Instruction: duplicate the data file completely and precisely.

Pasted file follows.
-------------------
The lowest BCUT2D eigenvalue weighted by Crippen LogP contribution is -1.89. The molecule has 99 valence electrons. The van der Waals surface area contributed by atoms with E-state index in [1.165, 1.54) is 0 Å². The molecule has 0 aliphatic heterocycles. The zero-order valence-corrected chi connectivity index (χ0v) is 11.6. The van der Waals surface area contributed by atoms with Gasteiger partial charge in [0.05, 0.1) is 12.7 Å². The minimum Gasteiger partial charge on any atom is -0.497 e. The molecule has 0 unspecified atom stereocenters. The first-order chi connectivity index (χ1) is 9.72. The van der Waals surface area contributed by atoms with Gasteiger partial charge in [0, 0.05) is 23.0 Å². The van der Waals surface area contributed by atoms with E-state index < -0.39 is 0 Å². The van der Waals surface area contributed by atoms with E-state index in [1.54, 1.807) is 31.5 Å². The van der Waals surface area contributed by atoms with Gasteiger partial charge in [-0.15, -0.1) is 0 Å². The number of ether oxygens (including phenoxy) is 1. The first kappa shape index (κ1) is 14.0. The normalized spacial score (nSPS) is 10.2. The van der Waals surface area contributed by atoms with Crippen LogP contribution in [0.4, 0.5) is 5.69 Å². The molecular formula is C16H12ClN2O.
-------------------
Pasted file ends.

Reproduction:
The lowest BCUT2D eigenvalue weighted by Crippen LogP contribution is -1.89. The molecule has 99 valence electrons. The van der Waals surface area contributed by atoms with E-state index in [1.165, 1.54) is 0 Å². The molecule has 0 aliphatic heterocycles. The zero-order valence-corrected chi connectivity index (χ0v) is 11.6. The van der Waals surface area contributed by atoms with Gasteiger partial charge in [0.05, 0.1) is 12.7 Å². The minimum Gasteiger partial charge on any atom is -0.497 e. The molecule has 0 unspecified atom stereocenters. The first-order chi connectivity index (χ1) is 9.72. The van der Waals surface area contributed by atoms with Gasteiger partial charge in [0, 0.05) is 23.0 Å². The van der Waals surface area contributed by atoms with E-state index < -0.39 is 0 Å². The van der Waals surface area contributed by atoms with E-state index in [1.54, 1.807) is 31.5 Å². The van der Waals surface area contributed by atoms with Gasteiger partial charge in [-0.15, -0.1) is 0 Å². The number of ether oxygens (including phenoxy) is 1. The first kappa shape index (κ1) is 14.0. The normalized spacial score (nSPS) is 10.2. The van der Waals surface area contributed by atoms with Crippen LogP contribution in [0.4, 0.5) is 5.69 Å². The molecular formula is C16H12ClN2O.